The idea of the Conference was born in the early 1990s. At the time, transition was a broad and widely used term, connected with many different fields and processes in a modern society and economy. Changes in the environment of the modern enterprise are so fast and big that it is exposed to a permanent growth and pressure to change itself, to adjust its means, technology, products and production assortment, human resources, organizational structure etc. in order to survive and perform successful business. Therefore, it may be said that a modern enterprise is in permanent transition, regardless of its size and the part of the globe in which it is doing business.
The period from '80s to '90s has brought a new category: "countries in transition". Even though some developing countries (as Turkey, India, Egypt) would claim that they have been "in transition" for several decades, and many developed countries will point out to their periods and processes of transition, the term "countries in transition" has found its specific application in very distinct category of countries: former communist countries from Central and Eastern Europe, and the former Soviet Union. Comprehensive changes that these countries have been undertaking and undergoing since late '80s cannot be, by their width and magnitude, compared with any other country or group of countries.
Enterprises in countries in transition are experiencing deep and manifold processes of transition: ownership, organizational, legal, structural, etc. The scope and complexity of those changes are probably equal to those transformations at the society (macro) level.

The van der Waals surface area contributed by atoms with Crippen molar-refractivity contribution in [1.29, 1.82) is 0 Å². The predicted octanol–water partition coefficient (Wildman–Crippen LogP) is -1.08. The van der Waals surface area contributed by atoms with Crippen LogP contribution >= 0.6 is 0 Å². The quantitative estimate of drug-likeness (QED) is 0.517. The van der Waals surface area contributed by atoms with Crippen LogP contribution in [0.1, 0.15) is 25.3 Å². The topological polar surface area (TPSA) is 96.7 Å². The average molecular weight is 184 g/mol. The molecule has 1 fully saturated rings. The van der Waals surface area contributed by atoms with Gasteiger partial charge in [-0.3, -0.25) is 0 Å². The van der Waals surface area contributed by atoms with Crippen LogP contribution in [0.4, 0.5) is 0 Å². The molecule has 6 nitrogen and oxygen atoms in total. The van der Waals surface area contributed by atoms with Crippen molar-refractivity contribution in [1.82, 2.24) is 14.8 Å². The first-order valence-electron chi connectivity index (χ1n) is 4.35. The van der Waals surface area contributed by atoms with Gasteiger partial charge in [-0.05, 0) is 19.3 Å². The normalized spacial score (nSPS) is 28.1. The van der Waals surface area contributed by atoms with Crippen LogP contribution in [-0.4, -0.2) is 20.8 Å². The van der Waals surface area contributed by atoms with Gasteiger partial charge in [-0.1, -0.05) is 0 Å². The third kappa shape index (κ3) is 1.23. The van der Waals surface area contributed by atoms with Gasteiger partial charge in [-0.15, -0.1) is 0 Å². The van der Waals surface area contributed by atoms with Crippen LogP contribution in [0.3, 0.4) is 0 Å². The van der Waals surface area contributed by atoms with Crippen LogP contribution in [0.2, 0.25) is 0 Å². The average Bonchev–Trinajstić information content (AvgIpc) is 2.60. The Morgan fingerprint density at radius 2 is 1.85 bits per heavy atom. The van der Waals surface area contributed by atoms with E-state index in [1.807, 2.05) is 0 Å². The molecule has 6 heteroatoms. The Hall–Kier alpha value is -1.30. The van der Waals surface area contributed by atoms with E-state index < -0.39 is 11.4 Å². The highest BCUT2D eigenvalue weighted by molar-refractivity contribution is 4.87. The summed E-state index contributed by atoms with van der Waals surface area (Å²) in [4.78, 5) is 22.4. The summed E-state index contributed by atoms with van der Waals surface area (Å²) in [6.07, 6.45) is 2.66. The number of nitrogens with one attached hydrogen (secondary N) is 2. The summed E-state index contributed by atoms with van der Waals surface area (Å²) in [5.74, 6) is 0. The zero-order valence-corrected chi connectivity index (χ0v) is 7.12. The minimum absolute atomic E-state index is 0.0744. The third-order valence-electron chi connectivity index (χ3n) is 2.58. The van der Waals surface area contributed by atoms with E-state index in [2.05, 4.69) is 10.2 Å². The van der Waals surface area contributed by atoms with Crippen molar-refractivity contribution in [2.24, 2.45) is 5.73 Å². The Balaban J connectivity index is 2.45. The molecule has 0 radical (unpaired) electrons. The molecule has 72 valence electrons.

Precisely with the intention to animate the scientific analysis and the research of the processes in the modern enterprise that can be encompassed by the term "transition" the Faculty of Economics of the University in Split has started an international conference on "Enterprise in Transition". The aims of the Conference were:
- To highlight the general features of current transition processes in the economies of former socialist countries;
- To analyze the changes going on in a modern enterprise with special regard to the enterprises in the "countries in transition";
- To analyze the transition processes in Croatian enterprises and to identify optimal patterns;
- To suggest reconciliation models for potential contradictions between transition processes in Croatia and abroad.
Although we have surpassed the initial idea of the Conference and its name changed from “"Enterprise in Transition" to “Challenges of Europe” today, more than ever a Conference of this kind is necessary to carry on a dialogue between scientists and practitioners in quest for solving burning economic issues.
The global economy is troubled by a slow and weak recovery. It faces a number of significant and interrelated challenges that could hamper a genuine upturn after an economic crisis half a decade long in much of the world, especially in the most advanced economies.
Given the complexity and the urgency of the situation, European countries are struggling to find ways to cooperate and manage the current economic challenges while preparing their economies to perform well in an increasingly difficult and unpredictable global landscape. Amid the short-term crisis management, it remains critical for countries to establish the fundamentals that underpin economic growth and development for the longer term.
Many determinants drive productivity and competitiveness and understanding the factors behind this process has occupied the minds of economists for hundreds of years.
Therefore the goal of this year’s Conference is to study and benchmark the factors underpinning new resilient competitiveness and growth in the modern challenging economic environment. We hope to provide insights and stimulate the discussion on the best practices related to the business sophistication needed to distinct individual enterprises on markets in continuous transition, on one hand, as well as on the strategies and policies to help countries, cities and regions to overcome the obstacles hampering resilient competitiveness and growth on the other hand.